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Hoogstra told Martinsen that employees received only four to six hours of very basic safety training that he considered inadequate. "At Sitix, employees working in the etching department wear a small apron, a shield over their eyes and rubber gloves. At Motorola, the employees wear full protective clothing, two pairs of gloves and eye shields," Hoogstra told Martinsen. He claims that he brought up his concerns about protective clothing to management, but no changes were made.
Hoogstra also complained about exposure to unknown chemicals, labeled only in Japanese. "The [Japanese] trainer was evasive about identifying the chemicals and indicated the chemicals were used in Japan." Later, Hoogstra says he was able to identify the chemicals, Kemy 80 and shellac wax, which he said were hazardous air pollutants. He and his employees were asked to use the reactive substances in unvented rooms, and Hoogstra says he experienced headaches and an upset stomach. County inspectors also found drums of chemicals labeled only in Japanese.
Perhaps Hoogstra's most intriguing charge: that Sitix managers, knowing that their etch tools tended to release plumes (which they admitted to county inspectors), would shut down the tools when protesters showed up outside the plant, and tended to do etching at night when the plumes from the stacks couldn't be seen.
Hoogstra also told the county attorney's office that he harbors some negative feelings about Sitix. Hoogstra told Martinsen that his wife had fallen in love with another worker at the plant and the two are now divorced. He's also suing Sitix over his termination, which occurred over a dispute about a hamburger.
Hoogstra says non-Japanese employees are prevented from leaving the plant during their entire shifts. One day, fed up with the policy, Hoogstra says, he left the plant for a trip to McDonald's for lunch and was terminated for doing so.
Sitix declined to discuss why Hoogstra was fired.
Environmentalist Steve Brittle found out about Hoogstra'sdiscrimination suit and contacted him. Since well before the plant's opening, Brittle and a coalition of north Phoenix residents have fought Sumitomo and various government agencies after it was revealed that the wafer plant would be going in near homes--and near homeowners who had had no idea a plant using hazardous materials would be built only a mile from an upscale neighborhood.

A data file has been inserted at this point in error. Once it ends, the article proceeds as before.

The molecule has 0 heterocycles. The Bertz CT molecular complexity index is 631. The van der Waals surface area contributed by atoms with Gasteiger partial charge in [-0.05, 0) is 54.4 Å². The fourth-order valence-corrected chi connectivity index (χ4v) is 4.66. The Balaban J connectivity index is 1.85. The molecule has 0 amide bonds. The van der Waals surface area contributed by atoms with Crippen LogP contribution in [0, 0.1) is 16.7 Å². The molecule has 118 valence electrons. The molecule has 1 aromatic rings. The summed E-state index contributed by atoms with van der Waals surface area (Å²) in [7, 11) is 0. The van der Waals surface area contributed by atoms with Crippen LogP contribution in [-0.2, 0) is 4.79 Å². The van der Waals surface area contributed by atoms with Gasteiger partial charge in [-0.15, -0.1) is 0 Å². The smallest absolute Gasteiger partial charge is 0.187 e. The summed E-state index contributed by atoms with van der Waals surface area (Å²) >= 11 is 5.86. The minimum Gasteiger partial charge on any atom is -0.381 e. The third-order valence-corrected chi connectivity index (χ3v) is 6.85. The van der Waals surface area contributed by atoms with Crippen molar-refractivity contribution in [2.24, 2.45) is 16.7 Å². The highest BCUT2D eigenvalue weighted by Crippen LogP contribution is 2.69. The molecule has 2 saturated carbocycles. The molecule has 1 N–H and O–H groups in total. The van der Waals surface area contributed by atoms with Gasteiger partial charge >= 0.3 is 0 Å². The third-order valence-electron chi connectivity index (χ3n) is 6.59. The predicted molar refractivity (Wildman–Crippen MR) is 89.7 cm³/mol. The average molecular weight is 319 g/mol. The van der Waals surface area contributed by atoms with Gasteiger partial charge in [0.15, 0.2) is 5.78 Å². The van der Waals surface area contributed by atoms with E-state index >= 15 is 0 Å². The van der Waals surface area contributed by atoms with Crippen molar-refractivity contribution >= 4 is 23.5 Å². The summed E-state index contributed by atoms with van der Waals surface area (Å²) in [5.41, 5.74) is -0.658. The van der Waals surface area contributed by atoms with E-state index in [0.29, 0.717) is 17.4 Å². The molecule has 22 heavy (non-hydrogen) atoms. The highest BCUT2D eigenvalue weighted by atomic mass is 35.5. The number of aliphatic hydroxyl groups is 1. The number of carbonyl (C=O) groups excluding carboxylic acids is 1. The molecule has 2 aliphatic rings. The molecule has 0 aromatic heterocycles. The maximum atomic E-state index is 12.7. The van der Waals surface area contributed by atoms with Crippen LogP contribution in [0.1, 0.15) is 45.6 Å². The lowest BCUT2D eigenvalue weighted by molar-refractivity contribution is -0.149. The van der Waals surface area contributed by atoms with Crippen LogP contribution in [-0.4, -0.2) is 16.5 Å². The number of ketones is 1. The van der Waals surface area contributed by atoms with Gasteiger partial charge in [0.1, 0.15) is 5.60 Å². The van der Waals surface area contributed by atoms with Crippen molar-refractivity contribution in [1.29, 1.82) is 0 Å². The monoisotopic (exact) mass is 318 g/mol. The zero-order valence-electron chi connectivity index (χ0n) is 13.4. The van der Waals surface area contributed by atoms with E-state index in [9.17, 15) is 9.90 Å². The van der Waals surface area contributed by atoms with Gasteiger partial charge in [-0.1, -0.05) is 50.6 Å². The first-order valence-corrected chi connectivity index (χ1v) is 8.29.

In February, after hearing what Hoogstra had to say about the plant, Brittle sent a letter to Romley under the heading "Sumitomo Sitix/Possible Criminal Activity." In the letter, Brittle summarized Hoogstra's charges and claimed that Hoogstra told him "upper Sitix management acknowledged to the workers that they knew the plant could not operate in compliance."
Another anti-Sumitomo activist, Chris Klein, says Brittle's letter was apparently only one reason Romley felt it necessary to investigate the wafer plant. Klein says Martinsen contacted him last fall and told him that the county attorney's office was conducting a criminal investigation of the Sitix plant.
Still, Romley says he felt Brittle had oversold the county on what was transpiring at Sitix.
"Why did I blast him? A variety of different reasons. It wasn't just that he misrepresented what the particular person said. That by itslf wouldn't have done it," Romley says.
"I think he has taken advantage of that community out there, and I think he needed to be called on it," Romley says.
Romley also complains that Brittle has been irresponsible in his attacks on Romley's office, the timing of its lawsuit and the nature of its investigation.
Brittle, for example, tells anyone who will listen that the county's lawsuit against Sitix was filed to derail the planned citizen's lawsuit. By law, citizens must give 60 days' notice that a lawsuit will be filed and allow the government to take action. On February 6, the Citizens Environmental Awareness League, a group affiliated with Brittle, filed the required notice that it planned to sue the wafer plant in federal court. Fifty-nine days later, Romley filed his suit against the plant, thereby legally precluding CEAL from taking its action. Brittle saw it as a conspiracy by Romley to file a weaker suit for the plant's benefit.
"We knew [the timing] was going to be an issue," Romley says. "But the truth is we thought we were actually past that time line."
Romley says he filed the lawsuit when his investigation was finished, and its effect on the CEAL suit was purely coincidental. (Now that the county suit has been settled, CEAL plans to go ahead with its action, says member Chris Klein.)
Although Brittle did mischaracterize some of Hoogstra's claims, he accurately reflected the rest. But Romley can't look into problems with worker safety at the plant. That's a job for state OSHA, and so far no formal complaints have been filed against the Sitix plant, according to an OSHA spokesman.
Meanwhile, Steve Brittle has taken his campaign to have Sitix investigated criminally to the federal EPA. He says he'll be more careful this time about his charges.
Contact Tony Ortega at his online address: firstname.lastname@example.org